California Court of Appeal, Second District, First Division
APPEAL from a judgment of the Superior Court of Los Angeles County, Gary E. Daigh, Judge. Affirmed. (Super. Ct. No. TA104589).
[168 Cal.Rptr.3d 14] Meredith J. Watts, under appointment by the Court of Appeal, for Defendant and Appellant.
Kamala D. Harris, Attorney General, Dane R. Gillette, Chief Assistant Attorney General, Lance E. Winters, Senior Assistant Attorney General, Paul M. Roadarmel, Jr., Supervising Deputy Attorney General, and David F. Glassman, Deputy Attorney General, for Plaintiff and Respondent.
Juan Carlos Rodarte appeals his conviction of one count of attempted murder (Pen. Code, §§ 664, 187, subd. (a)), with a true finding that he inflicted great bodily injury on his victim (§ 12022.7, subd. (b)), one count of shooting from a motor vehicle (former § 12034, subd. (c), now § 26100, subd. (c)), with true findings on both counts that defendant personally discharged a firearm causing great bodily injury to his victim (§ 12022.53, subd. (d)), and that defendant's discharge of a firearm came within the meaning of section 12022.53, subdivisions (b) and (c).
Defendant argues the trial court erred in failing to instruct on the defense of imperfect self-defense on count 2 charging him with shooting from a motor vehicle under section 26100, subdivision (c). We disagree, and affirm.
FACTUAL BACKGROUND AND PROCEDURAL HISTORY
Defendant and the victim, Jesus Ayala, were both involved with Sonia Manzo at different times. Manzo had two children, a son Raymond, who is defendant's child, and a daughter, Maritza, who is Ayala's child. On the night of December 23, 2008, defendant shot Ayala from his car, seriously injuring Ayala. Defendant claimed that he was afraid Ayala had a weapon and was going to harm him.
In an information filed November 22, 2010, and amended September 22, 2011 and December 7, 2011, defendant was charged with one count of attempted murder (§§ 664, 187, subd. (a); count 1), one count of shooting from a motor vehicle (§ 26100, subd. (c); count 2), and one count of discharging a firearm from a motor vehicle (§ 26100, subd. (d); count 3). The information also alleged on count 1 that defendant personally inflicted great bodily injury under section 12022.7, subdivision (b) causing Ayala to become comatose [168 Cal.Rptr.3d 15] and paralyzed. On all three counts the information charged that defendant personally discharged a firearm, causing great bodily injury (§ 12022.53, subd. (d)), and that defendant's discharge of a firearm came within the meaning of section 12022.53, subdivisions (b) and (c). A prior conviction of assault was alleged as a strike (§ 170.12, subds. (a)-(d)) and as a serious or violent felony (§ 667, subd. (a)(1)).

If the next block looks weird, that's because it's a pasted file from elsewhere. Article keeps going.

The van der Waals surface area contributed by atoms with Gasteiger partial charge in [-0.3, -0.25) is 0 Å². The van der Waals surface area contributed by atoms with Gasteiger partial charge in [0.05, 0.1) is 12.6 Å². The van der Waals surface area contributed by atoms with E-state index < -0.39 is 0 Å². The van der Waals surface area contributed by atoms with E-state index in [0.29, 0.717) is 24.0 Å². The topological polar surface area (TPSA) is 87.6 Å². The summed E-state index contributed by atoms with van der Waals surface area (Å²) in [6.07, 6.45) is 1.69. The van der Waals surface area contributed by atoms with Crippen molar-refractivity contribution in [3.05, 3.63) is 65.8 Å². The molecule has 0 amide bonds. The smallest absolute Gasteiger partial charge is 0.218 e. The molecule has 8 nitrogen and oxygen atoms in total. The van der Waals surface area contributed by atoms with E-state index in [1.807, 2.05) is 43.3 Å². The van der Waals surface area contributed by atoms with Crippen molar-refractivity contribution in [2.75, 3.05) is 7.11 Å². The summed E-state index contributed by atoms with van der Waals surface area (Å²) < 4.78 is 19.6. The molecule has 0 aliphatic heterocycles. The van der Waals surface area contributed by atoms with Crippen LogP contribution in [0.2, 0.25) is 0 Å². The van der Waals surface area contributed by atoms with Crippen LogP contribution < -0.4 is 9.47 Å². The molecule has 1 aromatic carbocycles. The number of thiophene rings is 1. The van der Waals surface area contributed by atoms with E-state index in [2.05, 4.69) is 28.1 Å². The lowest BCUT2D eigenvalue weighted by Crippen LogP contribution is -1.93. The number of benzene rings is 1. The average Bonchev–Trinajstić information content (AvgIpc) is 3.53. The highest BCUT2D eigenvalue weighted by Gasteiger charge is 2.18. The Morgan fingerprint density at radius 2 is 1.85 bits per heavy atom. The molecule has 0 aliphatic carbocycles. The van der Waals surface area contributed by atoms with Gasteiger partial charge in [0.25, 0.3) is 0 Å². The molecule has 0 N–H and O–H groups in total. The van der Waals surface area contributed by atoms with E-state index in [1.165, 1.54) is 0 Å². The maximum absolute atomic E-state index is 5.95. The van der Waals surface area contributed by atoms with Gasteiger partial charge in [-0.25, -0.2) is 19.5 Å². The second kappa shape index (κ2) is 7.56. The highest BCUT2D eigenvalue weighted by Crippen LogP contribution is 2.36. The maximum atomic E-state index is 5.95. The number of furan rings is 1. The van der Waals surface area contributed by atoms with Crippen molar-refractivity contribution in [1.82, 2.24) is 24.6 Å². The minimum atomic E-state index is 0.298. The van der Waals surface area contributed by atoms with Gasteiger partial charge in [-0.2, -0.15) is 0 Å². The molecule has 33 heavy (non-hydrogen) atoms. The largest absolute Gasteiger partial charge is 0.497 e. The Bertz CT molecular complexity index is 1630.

1. The Shooting
Alfredo Martinez has known the victim Ayala since high school and considered Ayala to be a good friend. Next to Ayala's house is an alleyway. At 7:00 p.m. on December 23, 2008, Martinez was with Ayala in Ayala's car with Manzo and her sister Ericka. The car had no front passenger seat, so Martinez, Manzo, and Ericka were all in the backseat. Ayala drove his car into the alley and parked it. Ayala went into the house, leaving the three seated in the backseat in the car.
A white car pulled up next to the car. Defendant was the driver. Defendant, who was " furious," told Manzo to get out of the car. Defendant was waving a gun. Martinez got out of the car. Ayala came out of his house and walked up to defendant's car. Ayala did not say anything. Ayala's hand touched the window. Defendant shot once at Ayala. Ayala fell to the ground, and defendant drove off.
Martinez drove Ayala to the hospital. Martinez did not know defendant.
Ayala testified that he became involved with Manzo in October 2006. He knew Manzo had a baby boy, Raymond, with defendant. He was in a relationship with her until April 2007. They had problems with defendant. During this time, Ayala saw Raymond nearly every day because Raymond would be with Manzo. Defendant told Ayala to " back away" from Manzo because she was the mother of defendant's child. Manzo went back and forth between defendant and Ayala. As a result, Ayala ended his relationship with Manzo. Ayala found out that right after they broke up, Manzo was back with defendant.
Ayala was not present for his daughter's birth because at the time he did not believe the child was his. Manzo was asking for his help with the child, so he had a paternity test and found out the child was his. As a result, Ayala wanted more visitation with his daughter. On one occasion, he went to defendant's house, where Manzo was living, to visit his daughter when she was about four or five months old. Ayala took his grandmother with him to avoid problems. Before this visit, Ayala had not had any in-person contact with defendant. His grandmother got out of the car to speak to defendant. Ayala did not go in to avoid problems with defendant.
In early 2008, he began a " visitation custody battle" with Manzo. From January to May of 2008, Manzo would bring Maritza to Ayala's house to visit. Their relationship was friendly, and he also saw Raymond during this time. In July 2008, Manzo brought Maritza to Ayala's house and began to stay with him. However, she would go away for a few weeks and then come back. At times, Manzo lived in a domestic violence shelter. When Ayala served Manzo with the custody papers, she did not take it well. She would not let him [168 Cal.Rptr.3d 16] see Maritza. Ayala obtained visitation rights and visited Maritza during the period she resided at defendant's house. Ayala and Manzo would meet in a public place so that Ayala could avoid defendant.
Sometime after Maritza was born, Manzo and Ayala had an argument because she came to his house and told him that defendant had hit her. Manzo wanted to go back to defendant's house, and Ayala burnt her with an ...